We lack empathy for our customers’ real situations, desires, and challenges. Many organizations have forgotten that they serve customers not shareholders. And, as leaders we often lack the courage to do what is right and change the conversation when it’s not.

Many employees really don’t care about others experiences. We are simply are too focused inwardly, struggling with our own problems, sometimes working multiple jobs to make ends meet. When our own experiences with our employers are broken it makes it hard to compassionately serve others.

Most don’t feel that they are really citizens of the state. With the outsourcing of most everything the original care and feeding of customers doesn’t necessarily translate. We are ill equipped, unwilling, or unable to get ready others to serve.

Experiences are largely invisible. Customers don’t have a way to make visible, their poor experiences except for begging for attention in social media and review sites. Imagine if Customer Relationship Management (CRM)  software actually provided a view for the customer to see. That might be a little scary because customers might then calculate the lost time in dealing with organizations that erode their experiences and rob them of their precious time.  Would you be willing to give your customers a view?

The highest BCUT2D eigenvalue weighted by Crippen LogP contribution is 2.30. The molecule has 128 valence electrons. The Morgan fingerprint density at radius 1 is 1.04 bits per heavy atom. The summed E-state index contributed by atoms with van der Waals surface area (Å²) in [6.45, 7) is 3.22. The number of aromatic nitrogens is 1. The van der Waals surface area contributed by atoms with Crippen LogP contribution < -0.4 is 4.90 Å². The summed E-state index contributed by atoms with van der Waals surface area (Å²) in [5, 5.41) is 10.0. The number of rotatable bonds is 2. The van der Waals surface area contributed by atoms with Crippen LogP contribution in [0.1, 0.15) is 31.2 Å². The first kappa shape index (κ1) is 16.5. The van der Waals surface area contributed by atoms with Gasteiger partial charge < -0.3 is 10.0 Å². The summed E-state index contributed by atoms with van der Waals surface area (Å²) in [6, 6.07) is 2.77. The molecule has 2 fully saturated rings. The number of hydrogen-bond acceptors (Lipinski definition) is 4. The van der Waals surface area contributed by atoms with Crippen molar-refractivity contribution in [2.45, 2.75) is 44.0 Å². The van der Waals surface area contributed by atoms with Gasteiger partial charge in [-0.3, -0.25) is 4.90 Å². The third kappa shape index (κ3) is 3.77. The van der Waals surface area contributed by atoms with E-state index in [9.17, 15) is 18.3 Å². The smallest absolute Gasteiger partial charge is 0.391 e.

Experiences seldom blend well across channels.  Most things digital are handled by the “digital” department instead of being integrated across channels and into the company’s sales, marketing, and operations.  A visit to the United State Postal Service will quickly reveal that most workers don’t know the capabilities of their own USPS website. They treat it like another company.  This is why I applaud the Citibank’s North America Head of Consumer Marketing, Vanessa Colella’s recent decision to eliminate the digital marketing department citing that we should all be digital, that “digital”  isn’t a department. Read the article here.